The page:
My habit is to keep pushing
When I'm churning up a long uphill stretch, I vacillate between continuing to chug undeterred till I reach the top and stopping for a periodic break, knowing how refreshing even a slight pause can be.
My habit is to keep going, head bent to the ground, breathing in time to my steps, sometimes, on particularly long stretches that prove painful, reciting the Gayatri Mantra over and over and over again.
The wisdom of Mowgli
Last year, while reciting my mantra on the grueling way up to Bald Knob, mile 810 in Virginia, I stopped short when I encountered another hiker on the side of the trail. Mowgli.
He had popped up his hammock for some chill time. He was just hangin' around in the heat of the day, hiking his own hike. Which meant listening to what he needed and taking action, or inaction, on that inner guidance.
I thought of Mowgli many times after that first encounter with him and his hammock. I was convinced he was doing something right, whether he finished or not.
I've just finished reading The Wander Society, by Keri Smith. (It's on the Intentional Hiker reading list, BTW.) She offers a list of essentials for your "Portable Research Station"--bag, uniform, tools (notebook, pen), snacks. And some luxuries--portable tea brewing, portable napping.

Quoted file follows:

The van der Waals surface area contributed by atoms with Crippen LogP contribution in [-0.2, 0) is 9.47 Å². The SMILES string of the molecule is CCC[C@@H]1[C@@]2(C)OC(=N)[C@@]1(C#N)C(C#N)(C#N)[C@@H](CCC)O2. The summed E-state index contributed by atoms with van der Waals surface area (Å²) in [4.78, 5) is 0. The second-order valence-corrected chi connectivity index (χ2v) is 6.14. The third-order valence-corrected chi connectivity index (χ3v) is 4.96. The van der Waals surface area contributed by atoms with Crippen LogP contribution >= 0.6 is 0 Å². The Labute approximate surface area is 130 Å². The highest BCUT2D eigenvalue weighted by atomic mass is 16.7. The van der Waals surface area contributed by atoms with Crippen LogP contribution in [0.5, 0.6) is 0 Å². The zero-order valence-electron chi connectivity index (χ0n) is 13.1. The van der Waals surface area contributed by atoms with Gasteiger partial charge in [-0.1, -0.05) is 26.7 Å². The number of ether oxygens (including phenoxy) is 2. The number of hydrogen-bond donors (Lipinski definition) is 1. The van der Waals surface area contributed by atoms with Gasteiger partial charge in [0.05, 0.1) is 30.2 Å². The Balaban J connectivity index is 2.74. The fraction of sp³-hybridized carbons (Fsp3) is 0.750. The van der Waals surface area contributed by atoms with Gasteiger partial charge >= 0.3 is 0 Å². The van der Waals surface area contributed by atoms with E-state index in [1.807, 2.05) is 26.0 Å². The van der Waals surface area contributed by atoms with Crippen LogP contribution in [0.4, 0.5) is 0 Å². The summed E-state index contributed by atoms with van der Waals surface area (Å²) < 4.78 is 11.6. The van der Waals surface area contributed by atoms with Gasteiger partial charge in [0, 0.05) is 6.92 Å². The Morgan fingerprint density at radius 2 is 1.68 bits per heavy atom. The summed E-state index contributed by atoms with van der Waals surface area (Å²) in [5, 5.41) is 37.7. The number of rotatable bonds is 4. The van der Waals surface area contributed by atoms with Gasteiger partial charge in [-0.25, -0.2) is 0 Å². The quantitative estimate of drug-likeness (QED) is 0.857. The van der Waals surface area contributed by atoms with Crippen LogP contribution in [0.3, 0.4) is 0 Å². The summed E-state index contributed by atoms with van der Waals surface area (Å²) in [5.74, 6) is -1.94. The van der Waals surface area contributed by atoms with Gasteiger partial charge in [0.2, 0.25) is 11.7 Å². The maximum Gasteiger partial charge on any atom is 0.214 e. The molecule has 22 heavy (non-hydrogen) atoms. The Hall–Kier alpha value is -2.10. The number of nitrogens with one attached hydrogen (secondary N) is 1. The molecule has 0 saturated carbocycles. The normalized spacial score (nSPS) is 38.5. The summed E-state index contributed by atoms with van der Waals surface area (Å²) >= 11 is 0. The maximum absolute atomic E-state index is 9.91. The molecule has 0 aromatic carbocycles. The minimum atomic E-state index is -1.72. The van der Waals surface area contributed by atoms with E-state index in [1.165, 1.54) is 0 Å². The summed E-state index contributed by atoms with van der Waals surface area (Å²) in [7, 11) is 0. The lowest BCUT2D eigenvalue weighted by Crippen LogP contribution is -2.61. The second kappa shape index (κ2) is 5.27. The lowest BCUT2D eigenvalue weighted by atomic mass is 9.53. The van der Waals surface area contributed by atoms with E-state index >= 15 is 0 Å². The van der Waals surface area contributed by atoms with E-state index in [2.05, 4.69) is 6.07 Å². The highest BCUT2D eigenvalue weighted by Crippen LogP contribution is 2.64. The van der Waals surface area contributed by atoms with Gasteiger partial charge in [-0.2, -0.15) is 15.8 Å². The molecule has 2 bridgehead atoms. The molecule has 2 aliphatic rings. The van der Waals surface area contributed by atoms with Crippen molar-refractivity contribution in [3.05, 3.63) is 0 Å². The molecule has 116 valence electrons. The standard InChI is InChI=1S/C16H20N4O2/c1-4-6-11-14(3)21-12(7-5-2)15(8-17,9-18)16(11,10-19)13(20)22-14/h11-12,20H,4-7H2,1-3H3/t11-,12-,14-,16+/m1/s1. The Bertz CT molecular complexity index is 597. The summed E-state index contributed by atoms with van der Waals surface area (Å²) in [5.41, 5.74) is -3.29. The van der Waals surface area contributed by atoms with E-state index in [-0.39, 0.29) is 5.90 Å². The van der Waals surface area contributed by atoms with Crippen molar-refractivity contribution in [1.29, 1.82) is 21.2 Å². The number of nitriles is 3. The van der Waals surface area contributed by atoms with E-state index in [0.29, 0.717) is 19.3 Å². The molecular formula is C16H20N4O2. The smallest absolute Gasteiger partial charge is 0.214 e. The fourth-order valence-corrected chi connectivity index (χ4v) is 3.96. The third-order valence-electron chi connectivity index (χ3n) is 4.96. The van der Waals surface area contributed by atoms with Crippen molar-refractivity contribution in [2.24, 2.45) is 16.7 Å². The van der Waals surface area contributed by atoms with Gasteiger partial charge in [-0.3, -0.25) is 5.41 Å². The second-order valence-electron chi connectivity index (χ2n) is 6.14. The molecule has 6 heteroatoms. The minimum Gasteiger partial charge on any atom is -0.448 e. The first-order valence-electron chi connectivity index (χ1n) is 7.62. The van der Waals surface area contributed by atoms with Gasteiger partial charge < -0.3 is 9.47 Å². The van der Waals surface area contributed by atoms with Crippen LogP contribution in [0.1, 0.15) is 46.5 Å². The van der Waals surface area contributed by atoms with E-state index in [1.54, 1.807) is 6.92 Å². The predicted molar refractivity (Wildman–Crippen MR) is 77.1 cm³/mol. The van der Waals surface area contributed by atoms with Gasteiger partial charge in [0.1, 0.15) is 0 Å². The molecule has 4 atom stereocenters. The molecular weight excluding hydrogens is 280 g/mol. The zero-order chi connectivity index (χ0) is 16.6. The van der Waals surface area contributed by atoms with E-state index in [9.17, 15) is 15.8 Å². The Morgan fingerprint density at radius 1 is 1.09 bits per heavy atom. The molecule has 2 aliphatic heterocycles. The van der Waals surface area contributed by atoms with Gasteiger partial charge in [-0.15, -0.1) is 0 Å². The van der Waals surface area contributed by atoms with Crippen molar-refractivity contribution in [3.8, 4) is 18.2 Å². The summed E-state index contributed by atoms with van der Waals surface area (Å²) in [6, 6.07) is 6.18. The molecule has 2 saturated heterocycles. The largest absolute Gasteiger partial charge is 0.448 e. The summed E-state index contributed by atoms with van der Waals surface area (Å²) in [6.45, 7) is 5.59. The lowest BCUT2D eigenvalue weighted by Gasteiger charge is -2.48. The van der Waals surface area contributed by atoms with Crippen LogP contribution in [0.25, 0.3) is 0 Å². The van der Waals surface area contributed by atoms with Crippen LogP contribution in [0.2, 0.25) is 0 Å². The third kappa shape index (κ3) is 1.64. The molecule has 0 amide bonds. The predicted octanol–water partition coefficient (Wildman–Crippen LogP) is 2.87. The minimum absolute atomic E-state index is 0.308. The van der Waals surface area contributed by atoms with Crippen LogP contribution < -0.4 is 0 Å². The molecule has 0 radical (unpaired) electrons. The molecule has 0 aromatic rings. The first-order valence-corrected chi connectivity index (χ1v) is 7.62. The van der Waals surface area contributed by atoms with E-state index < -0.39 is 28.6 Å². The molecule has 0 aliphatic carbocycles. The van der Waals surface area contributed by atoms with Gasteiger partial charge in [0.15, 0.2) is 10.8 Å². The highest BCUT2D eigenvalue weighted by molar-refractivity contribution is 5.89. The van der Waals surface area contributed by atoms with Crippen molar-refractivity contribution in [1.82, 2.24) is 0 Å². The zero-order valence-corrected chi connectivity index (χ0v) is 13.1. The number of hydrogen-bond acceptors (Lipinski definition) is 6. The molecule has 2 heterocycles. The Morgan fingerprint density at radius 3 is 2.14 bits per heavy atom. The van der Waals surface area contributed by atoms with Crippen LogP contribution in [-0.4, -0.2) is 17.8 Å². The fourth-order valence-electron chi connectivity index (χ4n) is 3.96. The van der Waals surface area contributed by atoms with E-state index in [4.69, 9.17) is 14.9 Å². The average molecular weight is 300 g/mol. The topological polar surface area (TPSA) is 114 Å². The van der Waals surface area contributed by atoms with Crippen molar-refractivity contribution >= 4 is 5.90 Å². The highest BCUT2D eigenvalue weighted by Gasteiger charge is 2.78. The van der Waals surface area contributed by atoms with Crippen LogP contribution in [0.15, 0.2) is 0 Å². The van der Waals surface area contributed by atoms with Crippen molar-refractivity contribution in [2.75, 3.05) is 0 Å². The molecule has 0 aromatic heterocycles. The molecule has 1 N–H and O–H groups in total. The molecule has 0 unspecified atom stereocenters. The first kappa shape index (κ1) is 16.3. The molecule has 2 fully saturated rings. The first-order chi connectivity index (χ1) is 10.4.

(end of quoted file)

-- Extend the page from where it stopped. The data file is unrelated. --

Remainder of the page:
Portable napping?! OMG!!!
Mowgli and his hammock immediately came back to life for me when I read that.
And it's gotten me thinking about my hiking plan this summer--the southern terminus of the AT in June, the northern terminus in August. About how I'll do things differently this year. About how I've rededicated myself to savoring the journey, every step and every pause.
To the savoring of pauses...I'm planning to join the ranks of the hammock hangers this year.
I'll pack my Warbonnet Blackbird hammock on the outside of my pack, along with my pocket rocket stove and ginger turmeric tea bags. So I can stop like Mowgli when the inspiration to nap hits.
Get there, don't get there. It doesn't matter. What matters is following my own path and letting that path unfold moment by moment, step by step, nap by nap.
(NOTE TO SELF: Here's another thing to do differently. Take more pictures of people, especially people doing things differently. I regret not having a picture of Mowgli lounging in his hammock. And of that little elfin' man who appeared like a hallucination at the top of Bald Knob wearing a big smile, a whit button down shirt and suspenders). And the pants-less man hiking up to Mount Washington in a drizzly fog, legs chapped red from the cold, leaving me to wonder what happened to his pants?)